Building Information Modelling (BIM) process is a path-breaking addition to architectural software that has redefined the way architects design and complete projects. It has created new paradigms where teams involved in construction projects, now collaborate on a real-time basis to develop highly advanced buildings, complete the construction on time and drastically reduce the cost of a project. Even though it requires a concerted effort to introduce BIM processes at the start, the benefits of BIM hugely outweigh the costs.
The Core of every architectural software is CAD plus 3D rendering. However, with BIM software, the features are so advanced that it has led to a quick adaptation by construction professionals and most other players in the industry. If you are considering BIM, here are some of the key benefits of BIM that are worth knowing about.
Architecture is driven as much by the art as it is driven by science. It is a visually driven practice where blueprints and 3D renditions are the gateways to building magnificent structures. BIM software allows users to create rich 2D and 3D designs with advanced modules for visualization, that is backed by data. Architects can create detailed landscaping, building displays and interior components that are photoreal. The data-backed rich visualization feature is one of the huge benefits of BIM.
The features of BIM do not just stop at rich visuals. A lot of BIM software allows architects to create useful simulations so that they can test their buildings for structural integrity. Designers, architects, and engineers working on structures can virtually expose their design to elements like sunlight, heavy winds, wear and tear and shock. In advanced BIM software, users can also use virtual reality to enter their designs and get a 360-degree view of their plans. The advanced simulation features of BIM go a long way in ensuring that every construction goes on to be a safe haven for its occupants.
This benefit trumps many others when it comes to operating with BIM. With the amount of data embedded into the project, it becomes really easy for different stakeholders at different stages of a project to work together in a more seamless way. For example, any changes to the design will automatically trigger changes in the material requirements, which can be coordinated with the procurement team on an almost real-time basis. BIM helps with streamlining all execution processes from material procurement, budgets to updating of the central repository basis the progress made in execution. All in all, it ensures a hassle-free execution where every party knows when and where to step in.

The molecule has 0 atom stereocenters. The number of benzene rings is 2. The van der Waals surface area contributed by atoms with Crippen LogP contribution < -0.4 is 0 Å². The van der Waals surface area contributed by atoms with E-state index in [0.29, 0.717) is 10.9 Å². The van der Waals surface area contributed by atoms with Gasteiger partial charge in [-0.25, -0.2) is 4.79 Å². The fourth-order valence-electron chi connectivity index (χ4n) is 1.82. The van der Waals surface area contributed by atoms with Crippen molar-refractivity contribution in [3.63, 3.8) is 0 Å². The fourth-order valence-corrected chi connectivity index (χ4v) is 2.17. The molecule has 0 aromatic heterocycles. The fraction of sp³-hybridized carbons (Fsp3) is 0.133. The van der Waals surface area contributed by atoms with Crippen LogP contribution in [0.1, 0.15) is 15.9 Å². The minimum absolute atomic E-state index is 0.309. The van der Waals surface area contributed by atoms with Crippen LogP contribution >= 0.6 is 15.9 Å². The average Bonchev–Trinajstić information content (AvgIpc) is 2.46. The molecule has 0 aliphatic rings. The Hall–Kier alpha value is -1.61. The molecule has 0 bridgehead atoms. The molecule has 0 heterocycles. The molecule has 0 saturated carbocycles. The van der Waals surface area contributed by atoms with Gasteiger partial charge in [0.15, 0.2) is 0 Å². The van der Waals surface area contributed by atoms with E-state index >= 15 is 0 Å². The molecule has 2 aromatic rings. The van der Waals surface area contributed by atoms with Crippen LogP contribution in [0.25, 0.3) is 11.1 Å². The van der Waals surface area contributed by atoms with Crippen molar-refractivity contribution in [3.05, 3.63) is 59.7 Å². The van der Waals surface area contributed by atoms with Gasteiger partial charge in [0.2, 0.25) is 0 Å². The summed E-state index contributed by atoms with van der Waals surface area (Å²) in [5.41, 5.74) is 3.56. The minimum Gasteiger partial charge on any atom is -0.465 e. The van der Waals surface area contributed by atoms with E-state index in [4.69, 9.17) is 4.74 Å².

Overshooting project costs can be a living nightmare for engineers, architects, and designers. Once construction begins, every single change or correction can become an expensive task. BIM allows for simulation and automatic changes in the project so that errors are eliminated and participants can exercise damage prevention instead of damage control. For example, changes in the washroom layout will create automatic changes in the pipeline placement. This excuses the need for human intervention and prevents the possibility of changes being left out or forgotten, thus, saving huge costs.
BIM is about the whole lifecycle of a construction project and not just the planning & construction phase. Every step of the project involves data compilation and storage, including budget estimates, warranty details and more. Thus, post-construction, when it comes to project maintenance or even demolition of certain parts, in a few decades, there is complete data available to make the right decisions.
From rich visuals, interoperability, real-time updates, life-cycle management to parametric modeling and cost management; BIM-based software are indeed the future of the architecture world.